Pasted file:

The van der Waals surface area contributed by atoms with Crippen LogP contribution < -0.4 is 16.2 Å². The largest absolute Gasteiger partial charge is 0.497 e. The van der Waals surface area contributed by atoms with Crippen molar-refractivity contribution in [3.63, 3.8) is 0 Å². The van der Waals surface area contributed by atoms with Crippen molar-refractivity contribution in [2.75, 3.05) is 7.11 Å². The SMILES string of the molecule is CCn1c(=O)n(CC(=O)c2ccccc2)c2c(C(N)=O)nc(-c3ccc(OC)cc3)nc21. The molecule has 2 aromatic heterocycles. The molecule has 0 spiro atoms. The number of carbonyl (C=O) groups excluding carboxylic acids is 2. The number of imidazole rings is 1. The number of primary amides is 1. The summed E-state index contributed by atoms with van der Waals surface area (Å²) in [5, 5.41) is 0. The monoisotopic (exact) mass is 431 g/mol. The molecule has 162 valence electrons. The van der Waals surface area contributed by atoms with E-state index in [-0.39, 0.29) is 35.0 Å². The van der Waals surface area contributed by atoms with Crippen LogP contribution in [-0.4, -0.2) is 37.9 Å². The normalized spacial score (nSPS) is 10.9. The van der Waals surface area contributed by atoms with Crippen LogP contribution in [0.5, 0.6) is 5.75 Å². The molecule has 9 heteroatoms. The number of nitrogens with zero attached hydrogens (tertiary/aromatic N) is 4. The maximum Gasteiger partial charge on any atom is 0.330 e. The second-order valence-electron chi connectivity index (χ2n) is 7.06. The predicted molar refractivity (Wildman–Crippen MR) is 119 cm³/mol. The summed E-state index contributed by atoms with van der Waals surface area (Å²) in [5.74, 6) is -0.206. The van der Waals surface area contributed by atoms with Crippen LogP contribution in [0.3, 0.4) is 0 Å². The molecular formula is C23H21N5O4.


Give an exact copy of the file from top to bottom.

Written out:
The van der Waals surface area contributed by atoms with Crippen LogP contribution < -0.4 is 16.2 Å². The largest absolute Gasteiger partial charge is 0.497 e. The van der Waals surface area contributed by atoms with Crippen molar-refractivity contribution in [3.63, 3.8) is 0 Å². The van der Waals surface area contributed by atoms with Crippen molar-refractivity contribution in [2.75, 3.05) is 7.11 Å². The SMILES string of the molecule is CCn1c(=O)n(CC(=O)c2ccccc2)c2c(C(N)=O)nc(-c3ccc(OC)cc3)nc21. The molecule has 2 aromatic heterocycles. The molecule has 0 spiro atoms. The number of carbonyl (C=O) groups excluding carboxylic acids is 2. The number of imidazole rings is 1. The number of primary amides is 1. The summed E-state index contributed by atoms with van der Waals surface area (Å²) in [5, 5.41) is 0. The monoisotopic (exact) mass is 431 g/mol. The molecule has 162 valence electrons. The van der Waals surface area contributed by atoms with E-state index in [-0.39, 0.29) is 35.0 Å². The van der Waals surface area contributed by atoms with Crippen LogP contribution in [-0.4, -0.2) is 37.9 Å². The normalized spacial score (nSPS) is 10.9. The van der Waals surface area contributed by atoms with Crippen LogP contribution in [0.5, 0.6) is 5.75 Å². The molecule has 9 heteroatoms. The number of nitrogens with zero attached hydrogens (tertiary/aromatic N) is 4. The maximum Gasteiger partial charge on any atom is 0.330 e. The second-order valence-electron chi connectivity index (χ2n) is 7.06. The predicted molar refractivity (Wildman–Crippen MR) is 119 cm³/mol. The summed E-state index contributed by atoms with van der Waals surface area (Å²) in [5.74, 6) is -0.206. The van der Waals surface area contributed by atoms with Crippen LogP contribution in [0.3, 0.4) is 0 Å². The molecular formula is C23H21N5O4.